Standards with the same topic and subject but for other grades
Make reasoned arguments about the relative sizes of groups, such as by matching objects of two groups and seeing which has extra objects, or by counting the objects in each group and seeing which has the number further in the counting sequence.
Number and Quantity
Counting & Cardinality: Compare numbers.
- Academic Context and Connections
Construct viable arguments and critique the reasoning of others.
Make sense of quantities and their relationships in problem situations.
Consider the correctness of another students’ measurement in which they lined up three large and four small blocks and claimed a path was “seven blocks long.”
Reason quantitatively to recognize that a number is a multiple of each of its factors.
Progress from thinking about numbers as the result of the process of counting to abstractly thinking about numbers as mental objects of their own-especially the quantity 10.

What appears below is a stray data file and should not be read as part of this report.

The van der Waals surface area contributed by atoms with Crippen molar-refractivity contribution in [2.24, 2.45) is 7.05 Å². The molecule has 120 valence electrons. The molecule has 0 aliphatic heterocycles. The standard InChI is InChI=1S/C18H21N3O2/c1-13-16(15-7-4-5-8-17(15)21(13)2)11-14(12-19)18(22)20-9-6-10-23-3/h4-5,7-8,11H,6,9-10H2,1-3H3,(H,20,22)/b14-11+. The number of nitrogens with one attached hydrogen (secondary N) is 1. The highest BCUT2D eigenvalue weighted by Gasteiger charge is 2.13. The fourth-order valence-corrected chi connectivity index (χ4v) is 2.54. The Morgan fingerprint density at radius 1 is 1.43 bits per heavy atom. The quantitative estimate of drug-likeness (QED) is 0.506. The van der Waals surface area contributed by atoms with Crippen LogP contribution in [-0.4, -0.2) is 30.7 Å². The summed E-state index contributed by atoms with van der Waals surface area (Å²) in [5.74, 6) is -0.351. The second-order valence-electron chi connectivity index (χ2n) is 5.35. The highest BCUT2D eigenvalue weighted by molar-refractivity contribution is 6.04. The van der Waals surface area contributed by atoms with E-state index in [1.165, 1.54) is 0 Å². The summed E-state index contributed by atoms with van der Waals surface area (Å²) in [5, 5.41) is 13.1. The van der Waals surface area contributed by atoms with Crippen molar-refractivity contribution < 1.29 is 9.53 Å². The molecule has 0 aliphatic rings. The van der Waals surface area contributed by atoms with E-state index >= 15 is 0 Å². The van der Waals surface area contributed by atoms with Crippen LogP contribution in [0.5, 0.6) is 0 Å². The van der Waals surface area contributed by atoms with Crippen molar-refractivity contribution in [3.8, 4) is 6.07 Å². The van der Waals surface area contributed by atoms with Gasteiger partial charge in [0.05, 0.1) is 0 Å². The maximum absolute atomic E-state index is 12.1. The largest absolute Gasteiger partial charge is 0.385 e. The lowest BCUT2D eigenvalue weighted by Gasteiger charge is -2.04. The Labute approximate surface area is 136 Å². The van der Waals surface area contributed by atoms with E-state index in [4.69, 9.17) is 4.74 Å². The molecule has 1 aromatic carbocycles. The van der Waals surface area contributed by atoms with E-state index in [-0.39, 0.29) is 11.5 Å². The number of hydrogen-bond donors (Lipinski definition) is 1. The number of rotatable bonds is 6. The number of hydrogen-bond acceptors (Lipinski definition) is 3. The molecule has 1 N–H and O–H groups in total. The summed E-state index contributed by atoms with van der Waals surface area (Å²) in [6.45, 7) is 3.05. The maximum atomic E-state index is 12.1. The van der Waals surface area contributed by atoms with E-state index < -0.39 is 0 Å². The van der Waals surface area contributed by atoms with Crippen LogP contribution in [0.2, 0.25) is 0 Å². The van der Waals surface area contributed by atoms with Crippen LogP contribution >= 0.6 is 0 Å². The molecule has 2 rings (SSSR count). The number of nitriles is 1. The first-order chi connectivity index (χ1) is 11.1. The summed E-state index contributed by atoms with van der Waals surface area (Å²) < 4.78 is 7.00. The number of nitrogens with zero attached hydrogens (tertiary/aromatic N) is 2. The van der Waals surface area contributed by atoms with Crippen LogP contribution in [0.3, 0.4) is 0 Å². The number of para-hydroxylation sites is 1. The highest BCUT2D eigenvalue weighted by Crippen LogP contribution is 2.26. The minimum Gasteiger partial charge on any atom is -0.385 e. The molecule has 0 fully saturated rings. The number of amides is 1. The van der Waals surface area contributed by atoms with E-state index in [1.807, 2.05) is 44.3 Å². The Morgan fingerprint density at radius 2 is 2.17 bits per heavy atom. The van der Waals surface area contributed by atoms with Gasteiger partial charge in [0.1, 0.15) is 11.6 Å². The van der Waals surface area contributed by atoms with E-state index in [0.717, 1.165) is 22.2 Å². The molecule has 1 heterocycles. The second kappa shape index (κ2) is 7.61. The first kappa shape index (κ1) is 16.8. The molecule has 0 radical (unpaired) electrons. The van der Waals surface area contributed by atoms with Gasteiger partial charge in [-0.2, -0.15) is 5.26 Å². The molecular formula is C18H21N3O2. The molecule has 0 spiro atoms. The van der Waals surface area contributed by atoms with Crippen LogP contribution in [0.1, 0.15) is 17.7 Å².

Abstract comparisons between lengths using statements like 𝐴 > 𝐵.
Decontextualize word problems, use mathematics to solve, and then recontextualize to provide the answer in context.
Explain the equivalence of fractions.
Abstract 10 ones into a single conceptual object called a ten and abstract 100 ones or 10 tens into a single conceptual object called a hundred.
Construct viable arguments about the addition and subtraction of fractions with reasoning rooted in the need for like-sized parts.